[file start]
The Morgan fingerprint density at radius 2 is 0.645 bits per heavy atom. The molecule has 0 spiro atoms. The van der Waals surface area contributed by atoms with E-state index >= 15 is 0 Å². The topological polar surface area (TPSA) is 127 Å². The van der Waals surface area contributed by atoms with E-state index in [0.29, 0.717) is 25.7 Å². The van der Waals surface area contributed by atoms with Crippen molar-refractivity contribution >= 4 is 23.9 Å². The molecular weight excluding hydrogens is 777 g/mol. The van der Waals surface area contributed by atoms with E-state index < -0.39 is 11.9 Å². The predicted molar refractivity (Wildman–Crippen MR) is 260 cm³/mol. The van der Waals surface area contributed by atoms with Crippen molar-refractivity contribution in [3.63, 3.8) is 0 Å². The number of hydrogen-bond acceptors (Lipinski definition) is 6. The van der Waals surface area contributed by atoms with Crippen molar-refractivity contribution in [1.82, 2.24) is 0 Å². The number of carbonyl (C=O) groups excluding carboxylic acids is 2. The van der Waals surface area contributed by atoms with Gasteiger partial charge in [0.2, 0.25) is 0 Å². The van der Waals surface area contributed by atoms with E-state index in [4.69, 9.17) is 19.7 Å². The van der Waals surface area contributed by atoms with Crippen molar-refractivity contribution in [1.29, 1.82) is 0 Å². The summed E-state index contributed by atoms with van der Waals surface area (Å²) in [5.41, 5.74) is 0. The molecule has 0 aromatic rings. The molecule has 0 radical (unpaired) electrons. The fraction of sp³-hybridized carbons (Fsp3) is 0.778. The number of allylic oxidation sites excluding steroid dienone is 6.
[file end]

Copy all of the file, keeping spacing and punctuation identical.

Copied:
The Morgan fingerprint density at radius 2 is 0.645 bits per heavy atom. The molecule has 0 spiro atoms. The van der Waals surface area contributed by atoms with E-state index >= 15 is 0 Å². The topological polar surface area (TPSA) is 127 Å². The van der Waals surface area contributed by atoms with E-state index in [0.29, 0.717) is 25.7 Å². The van der Waals surface area contributed by atoms with Crippen molar-refractivity contribution >= 4 is 23.9 Å². The molecular weight excluding hydrogens is 777 g/mol. The van der Waals surface area contributed by atoms with E-state index < -0.39 is 11.9 Å². The predicted molar refractivity (Wildman–Crippen MR) is 260 cm³/mol. The van der Waals surface area contributed by atoms with Crippen molar-refractivity contribution in [3.63, 3.8) is 0 Å². The number of hydrogen-bond acceptors (Lipinski definition) is 6. The van der Waals surface area contributed by atoms with Crippen molar-refractivity contribution in [1.82, 2.24) is 0 Å². The number of carbonyl (C=O) groups excluding carboxylic acids is 2. The van der Waals surface area contributed by atoms with Gasteiger partial charge in [0.2, 0.25) is 0 Å². The van der Waals surface area contributed by atoms with E-state index in [4.69, 9.17) is 19.7 Å². The van der Waals surface area contributed by atoms with Crippen molar-refractivity contribution in [1.29, 1.82) is 0 Å². The summed E-state index contributed by atoms with van der Waals surface area (Å²) in [5.41, 5.74) is 0. The molecule has 0 aromatic rings. The molecule has 0 radical (unpaired) electrons. The fraction of sp³-hybridized carbons (Fsp3) is 0.778. The number of allylic oxidation sites excluding steroid dienone is 6.